Fleming, from Athens, Georgia, led the Buccaneers in scoring (20.1), rebounding (7.4) and steals (33) last season and posted seven double-doubles. He only shot 39.5 percent from the field and 32 percent from three-point range, though. Those numbers need to improve this season.

“Being that I have this one more year of eligibility, I’m looking at it as my rookie year, as if I’m on an NBA team or an overseas team,” Fleming said. “This is my rookie year. I’m here to do a job and be as professional as possible. I only have one year, and I’m gaining friends along the way and lifelong bonds along the way, but I need to do what I need to do to get to where I want to be.

“I want to grow in my three-point shooting. I want to grow in my percentages, my efficiency, and just continuing to grow in strength and athleticism and everything all around. I’m a very all-around player. I don’t like to just be one type of dude that plays his defense or plays his offense or just shoots the three or just passes. I want to be able to do it all. Versatility is the new norm in this game, so I want to be able to be versatile and growing in all aspects, and that is my goal here.”

Having guys who can create their own shots like McKissic and Fleming could eliminate some of those pesky scoring droughts that have plagued the Gators throughout White’s tenure. Their sterling defense should also lead to more transition opportunities.

“I always look forward to going against Phlan because it’s kind of like, in a way, playing against myself,” McKissic said. “I feel like he’s very, very, very skilled offensively. So, it’s always a great guard, someone that I can really put my best effort against. Sometimes, he still hits great shots. It’s great defense, better offense, so it’s just the guy that, when he’s on your team, it’s real nice to have.”

Jones, who calls Birmingham, Alabama, home, provides backcourt versatility, as he’s practicing at both point guard and shooting guard. His emergence as a viable option to run the offense could take some of the load off of Tyree Appleby, who turned it over 72 times last season.

Jones is also an excellent three-point shooter, as he’s a career 37.7 percent shooter from deep. He led Nittany Lions in scoring in 2020-21 at 15.3 points per game, and he shot 39.5 percent from deep. He recorded six games of 20-plus points last season, including a run of four consecutive games at one point. He’ll have two seasons of eligibility left at Florida.

“I think they’ve been giving me the opportunity to play more one, more at the one spot,” Jones said. “So, I’ve been getting better every single day, and, really, I just feel like I’m going to have a big role on this team. I don’t know if that’s a starter or off the bench. I don’t know yet, but, as of right now, it looks like I’ll have a big role on this team.”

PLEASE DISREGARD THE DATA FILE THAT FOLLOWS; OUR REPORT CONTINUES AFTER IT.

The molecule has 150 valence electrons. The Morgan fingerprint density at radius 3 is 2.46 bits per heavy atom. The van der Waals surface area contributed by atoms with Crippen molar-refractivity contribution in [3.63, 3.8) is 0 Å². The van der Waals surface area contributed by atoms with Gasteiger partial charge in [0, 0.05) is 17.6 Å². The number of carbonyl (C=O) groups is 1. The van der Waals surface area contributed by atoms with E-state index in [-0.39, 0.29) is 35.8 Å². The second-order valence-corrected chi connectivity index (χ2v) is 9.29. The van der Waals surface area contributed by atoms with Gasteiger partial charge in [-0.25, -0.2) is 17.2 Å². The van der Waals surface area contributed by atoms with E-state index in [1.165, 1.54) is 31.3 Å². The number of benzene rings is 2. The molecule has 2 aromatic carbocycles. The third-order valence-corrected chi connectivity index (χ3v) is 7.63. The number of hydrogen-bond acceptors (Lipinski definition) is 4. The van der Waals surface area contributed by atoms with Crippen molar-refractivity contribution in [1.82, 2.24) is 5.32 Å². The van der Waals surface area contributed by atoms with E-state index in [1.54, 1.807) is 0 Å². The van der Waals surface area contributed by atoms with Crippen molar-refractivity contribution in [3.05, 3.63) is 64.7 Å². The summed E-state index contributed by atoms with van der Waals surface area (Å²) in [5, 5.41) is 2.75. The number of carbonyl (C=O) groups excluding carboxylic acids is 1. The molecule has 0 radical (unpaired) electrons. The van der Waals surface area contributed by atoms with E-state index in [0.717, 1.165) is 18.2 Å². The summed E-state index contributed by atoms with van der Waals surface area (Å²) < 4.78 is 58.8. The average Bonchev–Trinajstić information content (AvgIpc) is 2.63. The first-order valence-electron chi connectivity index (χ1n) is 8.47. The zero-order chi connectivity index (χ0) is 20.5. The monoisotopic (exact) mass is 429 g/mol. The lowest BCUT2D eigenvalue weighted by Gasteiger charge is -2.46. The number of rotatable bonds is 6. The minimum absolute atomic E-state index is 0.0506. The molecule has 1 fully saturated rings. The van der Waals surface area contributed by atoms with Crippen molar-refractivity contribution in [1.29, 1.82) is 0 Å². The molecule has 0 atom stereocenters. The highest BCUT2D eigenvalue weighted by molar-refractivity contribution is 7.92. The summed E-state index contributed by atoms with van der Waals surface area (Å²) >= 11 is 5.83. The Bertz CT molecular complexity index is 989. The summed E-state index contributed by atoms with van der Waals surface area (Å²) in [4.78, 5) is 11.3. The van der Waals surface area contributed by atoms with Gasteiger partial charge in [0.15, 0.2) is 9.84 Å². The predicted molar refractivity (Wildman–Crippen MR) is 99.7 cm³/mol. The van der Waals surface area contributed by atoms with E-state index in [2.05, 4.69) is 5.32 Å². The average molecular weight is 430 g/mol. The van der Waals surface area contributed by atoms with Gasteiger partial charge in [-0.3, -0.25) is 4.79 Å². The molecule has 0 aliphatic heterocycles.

Felder, meanwhile, is the least flashy of the newcomers but is certainly no less important. He only averaged 7.2 points and 4.7 rebounds in two years at Boston College, but he’s an athletic freak. Despite being listed at 6-foot-7 and 231 pounds, the Gators believe that he can guard all five spots. If true, that’ll be a huge help to their ball-screen defense.

He should also be a high-energy glue guy who pairs well with Castleton, who was named Preseason First Team All-SEC on Tuesday.

“I definitely look to take the biggest defensive challenge there is on the court and look to make that my own challenge, shutting down the opposing offense’s best player, blocking as many shots as I can, just getting as many rebounds [as I can], anything I can to help the team win,” Felder said.

“I think the mentality, the dog mentality really comes from where I grew up and where I played – grew up all my life in Sumter, South Carolina – because you’ve got to be tough growing up there. I think that’s what really developed the mindset.”

He’s also hoping to emerge as a legitimate stretch-four. He shot 26.7 percent from beyond the arc on 101 attempts at Boston College. If he can bump that number up into the low-30s, he’ll draw defenders out to the perimeter and create space for Castleton in the post and give the guards some larger driving lanes.

“I really started shooting more threes last year because I gained a lot more confidence than what I played with the years before while also really working on my jump shot,” he said. “I worked on a lot since then, with just being in the gym by myself, with Coach White, with some of the other coaching staff. I should definitely look forward to a better shooting percentage with more attempts this year.”

Of course, one of the biggest concerns that comes with replacing more than half of the team in one offseason is chemistry. UF’s four transfers came from different backgrounds, and they didn’t know each other before they got to campus. They chose to play for White and the Gators and not necessarily with each other.